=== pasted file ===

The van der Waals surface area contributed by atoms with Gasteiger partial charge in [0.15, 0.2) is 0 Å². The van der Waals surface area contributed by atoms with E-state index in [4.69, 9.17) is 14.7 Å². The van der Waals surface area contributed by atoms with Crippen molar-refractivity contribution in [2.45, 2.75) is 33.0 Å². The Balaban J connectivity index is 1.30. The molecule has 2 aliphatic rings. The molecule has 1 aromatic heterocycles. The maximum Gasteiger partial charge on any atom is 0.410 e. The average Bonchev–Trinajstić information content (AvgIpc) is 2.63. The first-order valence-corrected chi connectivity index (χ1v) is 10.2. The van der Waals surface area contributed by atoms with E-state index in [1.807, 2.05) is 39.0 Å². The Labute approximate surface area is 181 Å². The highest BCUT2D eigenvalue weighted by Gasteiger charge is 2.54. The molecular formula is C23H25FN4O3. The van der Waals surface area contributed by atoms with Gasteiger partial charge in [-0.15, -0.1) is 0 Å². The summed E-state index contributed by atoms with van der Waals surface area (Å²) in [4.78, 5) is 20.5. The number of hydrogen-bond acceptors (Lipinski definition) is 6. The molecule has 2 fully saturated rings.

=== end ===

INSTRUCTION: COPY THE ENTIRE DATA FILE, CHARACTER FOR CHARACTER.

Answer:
The van der Waals surface area contributed by atoms with Gasteiger partial charge in [0.15, 0.2) is 0 Å². The van der Waals surface area contributed by atoms with E-state index in [4.69, 9.17) is 14.7 Å². The van der Waals surface area contributed by atoms with Crippen molar-refractivity contribution in [2.45, 2.75) is 33.0 Å². The Balaban J connectivity index is 1.30. The molecule has 2 aliphatic rings. The molecule has 1 aromatic heterocycles. The maximum Gasteiger partial charge on any atom is 0.410 e. The average Bonchev–Trinajstić information content (AvgIpc) is 2.63. The first-order valence-corrected chi connectivity index (χ1v) is 10.2. The van der Waals surface area contributed by atoms with E-state index in [1.807, 2.05) is 39.0 Å². The Labute approximate surface area is 181 Å². The highest BCUT2D eigenvalue weighted by Gasteiger charge is 2.54. The molecular formula is C23H25FN4O3. The van der Waals surface area contributed by atoms with Gasteiger partial charge in [-0.15, -0.1) is 0 Å². The summed E-state index contributed by atoms with van der Waals surface area (Å²) in [4.78, 5) is 20.5. The number of hydrogen-bond acceptors (Lipinski definition) is 6. The molecule has 2 fully saturated rings.